I was shocked and saddened to see, on p. 53, an advert for a course by a certain Dr Bart D Ehrman -- a professor and chair of Dept of Religious Studies at University of North Carolina, Chapel Hill -- which is being promoted and distributed on DVDs as an exceptionally instructive course for life-long learners, by The Teaching Company.
The opening remarks in the advert will suffice to bring out why I am so appalled:
In the first centuries after Christ, there was no New Testament. However, books of Gospels, Acts, Epistles and Apocalypses were widely read, and were fervently followed by groups of early Christians. But they would not be among the books that formed the New Testament.Then, on going to the web site and finding the course page, I found a highly significant change to the opening claim: "In the first centuries after Christ, there was no "official" New Testament." [Emphasis added.]
From the many different scriptures then available, Christians held beliefs that would today would be considered bizarre: that there were two, 12, or as many as 30 gods; that a malicious deity, rather than one true God, created the world; that Christ's death and resurrection had nothing to do with salvation -- others insisted that Christ never died at all . . . [Emphasis added.]
By that key inserted word hangs a long and very revealing tale indeed.
For, first, it tells the alert and informed reader that what has happened here is that, now that skeptics such as the Jesus Seminar have publicly denigrated the C1 history and NT record of the foundation of the Christian Faith, Gnostic heresies and documents are being treated by at least some professors of Religion as if they are an authentic witness to the origins of our Faith.
That is precisely what noted NT scholar John Wenham warned against:
. . . Conclusions [of many contemporary theologians] are the result of a long process of critical study whereby the authority of parts of the gospel text has been eroded bit by bit till nothing dependable is left. The end result is a downgrading of the canonical gospels which may ultimately put them in the category of Christian romances or merely on a level with the Gnostic gospels [as the Jesus Seminar has done with its The Five Gospels]. This means an abandonment of the belief that the gospel-writers were competent witnesses of the events they relate. But to depart from this belief is to depart from historic Christianity into something quite other . . . [Easter Enigma, 2nd edn (Paternoster, 1996), pp. 11 – 12, emphases, parenthetical notes & link added. Cf. my discussion on a case in point in the Jamaican press several years ago, here.]But, for instance, as Paul Barnett reports in his now classic Is The New Testament History?, p. 33 ff, if we were to simply look at the first circle of writing Church Fathers, AD 96 - 112 or so: Clement of Rome, Polycarp and Ignatius; we could easily see that twenty-five of twenty-seven of our NT books are cited or alluded to by them, and in a way that makes no doubt that hey were viewed as authoritative, authentic scriptures. Indeed, the two that are omitted, happen to be two of the shortest. And, these documents continue to be cited and recognised as God-breathed writings in an unbroken chain down to our day.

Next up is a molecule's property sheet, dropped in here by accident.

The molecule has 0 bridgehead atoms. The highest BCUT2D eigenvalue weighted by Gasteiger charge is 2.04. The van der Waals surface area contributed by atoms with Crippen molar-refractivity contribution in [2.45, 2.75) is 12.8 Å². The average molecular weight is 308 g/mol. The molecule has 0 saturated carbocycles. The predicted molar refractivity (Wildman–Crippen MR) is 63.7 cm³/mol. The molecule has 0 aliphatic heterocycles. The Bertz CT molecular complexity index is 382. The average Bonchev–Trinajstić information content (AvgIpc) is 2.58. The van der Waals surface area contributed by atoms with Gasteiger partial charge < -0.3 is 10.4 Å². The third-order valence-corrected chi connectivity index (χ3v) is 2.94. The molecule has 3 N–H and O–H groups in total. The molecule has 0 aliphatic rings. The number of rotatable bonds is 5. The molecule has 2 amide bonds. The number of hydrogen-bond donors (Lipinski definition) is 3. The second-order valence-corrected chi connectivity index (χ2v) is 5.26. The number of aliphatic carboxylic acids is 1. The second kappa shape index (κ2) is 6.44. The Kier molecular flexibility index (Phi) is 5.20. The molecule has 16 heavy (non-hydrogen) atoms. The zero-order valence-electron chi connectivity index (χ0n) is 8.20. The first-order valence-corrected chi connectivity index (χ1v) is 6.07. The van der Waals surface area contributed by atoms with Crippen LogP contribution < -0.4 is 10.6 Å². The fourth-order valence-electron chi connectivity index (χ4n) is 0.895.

By sharpest contrast, so soon as Gnosticism surfaced as a challenge to the Christian Faith, it was confronted by church leaders as destructive heresy. Indeed, it is said that when Marcion had come to Rome bearing a handsome gift to the church leaders, when they learned of his views, teachings and agenda, they returned the gift!
Further to this, much of what we know about Gnosticism comes from the many refutations written by eminent church leaders.
Worse, yet, we are in our day increasingly aware of the hebraic roots of the Christian Faith; the recent Gabriel stone story being simply illustrative of that. By sharpest contrast Gnosticism is a mish-mash of all sorts of influences, with a strong strain of Greek philosophy, as comes out in the blasphemous concept that the Creator God YHWH is an inferior deity, the demi-urge of some Greek thought, who made what was viewed as the evil material world. Gnostic "salvation" therefore, in simple terms, largely consisted in finding hidden knowledge that allows one to escape the spiritual powers in various realms as one's spirit flees the prison of the body at death.
This utterly contrasts with the publicly proclaimed, resurrection-anchored facts and hopes of the Gospel of salvation:
1CO 15:1 . . . I want to remind you of the gospel I preached to you, which you received and on which you have taken your stand. 2 By this gospel you are saved, if you hold firmly to the word I preached to you. Otherwise, you have believed in vain.This directly cuts across the web of ideas and themes of Gnosticism, and it comes from the eyewitness lifetime record of the official testimony of the 500+ witnesses of the resurrection, dating to the mid 30's. Indeed, we may note that given the shame and disgrace that attached to a crucified person in pagan thought, and the Jewish view that to be hanged on a tree was a sign of being utterly accursed of God, only the strength of the testimony to and power of the resurrection could have got the Christian faith going in such a cultural matrix.
1CO 15:3 For what I received I passed on to you as of first importance: that Christ died for our sins according to the Scriptures, 4 that he was buried, that he was raised on the third day according to the Scriptures, 5 and that he appeared to Peter, and then to the Twelve. 6 After that, he appeared to more than five hundred of the brothers at the same time, most of whom are still living, though some have fallen asleep. 7 Then he appeared to James, then to all the apostles, 8 and last of all he appeared to me also, as to one abnormally born.
1CO 15:9 For I am the least of the apostles and do not even deserve to be called an apostle, because I persecuted the church of God. 10 But by the grace of God I am what I am, and his grace to me was not without effect. No, I worked harder than all of them--yet not I, but the grace of God that was with me. 11 Whether, then, it was I or they, this is what we preach, and this is what you believed.